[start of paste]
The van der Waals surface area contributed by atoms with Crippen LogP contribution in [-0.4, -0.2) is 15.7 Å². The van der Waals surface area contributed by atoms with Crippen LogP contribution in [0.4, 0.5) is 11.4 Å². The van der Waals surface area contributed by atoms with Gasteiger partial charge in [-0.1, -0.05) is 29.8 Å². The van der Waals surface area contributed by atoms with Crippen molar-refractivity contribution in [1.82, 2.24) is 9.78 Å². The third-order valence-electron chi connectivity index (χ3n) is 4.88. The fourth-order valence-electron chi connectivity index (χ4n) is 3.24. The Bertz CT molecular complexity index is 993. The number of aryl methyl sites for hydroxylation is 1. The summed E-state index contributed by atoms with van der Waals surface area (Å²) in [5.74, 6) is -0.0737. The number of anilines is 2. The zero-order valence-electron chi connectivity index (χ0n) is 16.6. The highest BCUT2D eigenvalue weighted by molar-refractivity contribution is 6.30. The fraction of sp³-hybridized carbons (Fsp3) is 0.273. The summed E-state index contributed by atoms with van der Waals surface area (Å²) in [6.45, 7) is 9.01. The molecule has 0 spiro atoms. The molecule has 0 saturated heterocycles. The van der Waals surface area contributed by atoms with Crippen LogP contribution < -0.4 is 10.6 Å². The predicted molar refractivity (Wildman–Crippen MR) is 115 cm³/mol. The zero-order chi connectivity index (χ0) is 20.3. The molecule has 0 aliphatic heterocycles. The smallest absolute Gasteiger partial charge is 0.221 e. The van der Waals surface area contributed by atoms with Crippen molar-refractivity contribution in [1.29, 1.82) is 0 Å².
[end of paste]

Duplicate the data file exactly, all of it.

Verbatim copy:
The van der Waals surface area contributed by atoms with Crippen LogP contribution in [-0.4, -0.2) is 15.7 Å². The van der Waals surface area contributed by atoms with Crippen LogP contribution in [0.4, 0.5) is 11.4 Å². The van der Waals surface area contributed by atoms with Gasteiger partial charge in [-0.1, -0.05) is 29.8 Å². The van der Waals surface area contributed by atoms with Crippen molar-refractivity contribution in [1.82, 2.24) is 9.78 Å². The third-order valence-electron chi connectivity index (χ3n) is 4.88. The fourth-order valence-electron chi connectivity index (χ4n) is 3.24. The Bertz CT molecular complexity index is 993. The number of aryl methyl sites for hydroxylation is 1. The summed E-state index contributed by atoms with van der Waals surface area (Å²) in [5.74, 6) is -0.0737. The number of anilines is 2. The zero-order valence-electron chi connectivity index (χ0n) is 16.6. The highest BCUT2D eigenvalue weighted by molar-refractivity contribution is 6.30. The fraction of sp³-hybridized carbons (Fsp3) is 0.273. The summed E-state index contributed by atoms with van der Waals surface area (Å²) in [6.45, 7) is 9.01. The molecule has 0 spiro atoms. The molecule has 0 saturated heterocycles. The van der Waals surface area contributed by atoms with Crippen LogP contribution < -0.4 is 10.6 Å². The predicted molar refractivity (Wildman–Crippen MR) is 115 cm³/mol. The zero-order chi connectivity index (χ0) is 20.3. The molecule has 0 aliphatic heterocycles. The smallest absolute Gasteiger partial charge is 0.221 e. The van der Waals surface area contributed by atoms with Crippen molar-refractivity contribution in [1.29, 1.82) is 0 Å².